5 Ways to Go From an Author to an Authorpreneur

authorpreneurHave you heard the term authorpreneur? If not, it’s time that you did. Because in today’s world of publishing, just being an author isn’t enough.

In the old days, writers were just that: writers. They would write their books, and publishers would pay them a hefty advance. Then the publishers would be the businesspeople — printing the book, marketing the book, and selling the book — and the authors could work on their next manuscripts.

That is no longer the case. Today’s world of publishing is a lot fuzzier. Whether you are self-publishing or going through a publishing house, the only person running your business is you. So you’re no longer just a writer. You’re a writer and a business owner. Hence the term authorpreneur.

Here’s the official definition of the term “authorpreneur” from Urban Dictionary:

An author who creates a written product, participates in creating their own brand, and actively promotes that brand through a variety of outlets.

Here are seven steps you can take to turn yourself from a writer into a successful author in today’s complicated world of publishing. And unfortunately, yes: this does mean that you will need to invest a few of your own dollars.

1. Get an accountant. Remember: this is a business. You need to treat it as such. A professional accountant will help you determine which expenses are deductable (before you start spending the money), as well as how to keep all of your receipts and records in order. Many accounting firms offer a free consultation, so start with that. Feel free to also ask friends and relatives if there’s someone they recommend.

2.  Hire an editor, cover designer, printing company and/or distribution company. This is especially important if you are self-publishing. Here are some questions to ask yourself?

  • Who is going to edit your book? How about copyediting?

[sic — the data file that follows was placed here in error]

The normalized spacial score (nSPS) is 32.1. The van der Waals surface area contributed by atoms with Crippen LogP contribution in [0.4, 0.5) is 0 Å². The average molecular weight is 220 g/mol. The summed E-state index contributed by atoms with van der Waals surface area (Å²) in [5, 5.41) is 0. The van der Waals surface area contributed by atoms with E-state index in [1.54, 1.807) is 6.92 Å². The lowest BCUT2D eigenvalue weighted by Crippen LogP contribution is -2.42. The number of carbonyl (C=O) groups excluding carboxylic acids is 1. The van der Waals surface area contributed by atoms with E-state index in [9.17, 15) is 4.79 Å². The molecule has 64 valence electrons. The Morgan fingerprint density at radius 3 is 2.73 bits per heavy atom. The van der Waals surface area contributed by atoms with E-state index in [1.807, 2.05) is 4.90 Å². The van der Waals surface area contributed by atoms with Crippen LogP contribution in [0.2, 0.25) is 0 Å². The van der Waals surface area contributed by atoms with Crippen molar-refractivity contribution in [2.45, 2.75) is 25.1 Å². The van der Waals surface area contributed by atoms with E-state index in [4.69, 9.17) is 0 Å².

• Do you have a cover designer in place?
  • How many books are you going to print? If someone buys 1000 copies, will those be pre-printed? Will it be print on demand? Who will ship them?
  • What about turning your book into an ebook? Do you have a plan in place for that?

Make sure you have all of these things lined up before your book is officially released. And don’t think that you can do all these things yourself. A writer is generally not an editor or a designer. These are very specific skills, and not areas you should skimp on. Hire the right people to make sure this process goes smoothly.

3. Create your online presence. An online presence is practically a requirement for today’s authors. Here are the steps required to get this done right.

  • Start with your author website. Make sure it looks clean, professional, and suits your brand. Also make sure that it has a clear goal — be it selling books, getting people to sign up for your mailing list, or increasing your exposure.
  • Create social networking presences on some combination of the following: Facebook, Twitter, LinkedIn, Pinterest, GoodReads and Amazon. Make sure that all of them are kept up to date and include links to/promotions of your book and your website.
  • Enter the world of video! Create at least one unique video and upload it to YouTube. Read this previous post about why video is so important in today’s world.
  • Build an email list. Make sure you collect the email addresses of people visiting your site. This will come in handy down the line when you have new books or events to promote.

4. Print marketing materials. So you plan to do a lot of talking about your book. That’s great. But what are you going to give out to the people you’re talking to? It’s extremely important that you have printed materials on hand at all times so that you can physically hand people something they can take with them. Examples of good printed marketing materials for authors include:

  • Business cards (this is a must)
  • Bookmarks
  • Flyers
  • A discount promo code for purchasing online materials

5. Attend events and conferences. As much as today’s world of publishing is digital — and a large percentage of it is — nothing will ever replace the value of face time. Start in your local area, and drop by libraries, bookstores, schools, etc… Talk with them about arranging for book readings, signings or seminars. Then look on a national level, and find conferences for authors/publishers/agents in your genre. If you’re a nonfiction writer, you can also look to attend conferences on your specific subject matter. For example, if you’ve written a parenting book, you would do well to attend one of the many mom blogger conferences that take place nationwide. Just showing up, introducing yourself and handing out business cards can go a long way.

Being a small business owner isn’t easy. But start with these five steps and you’ll be on your way to authorpreneurship.

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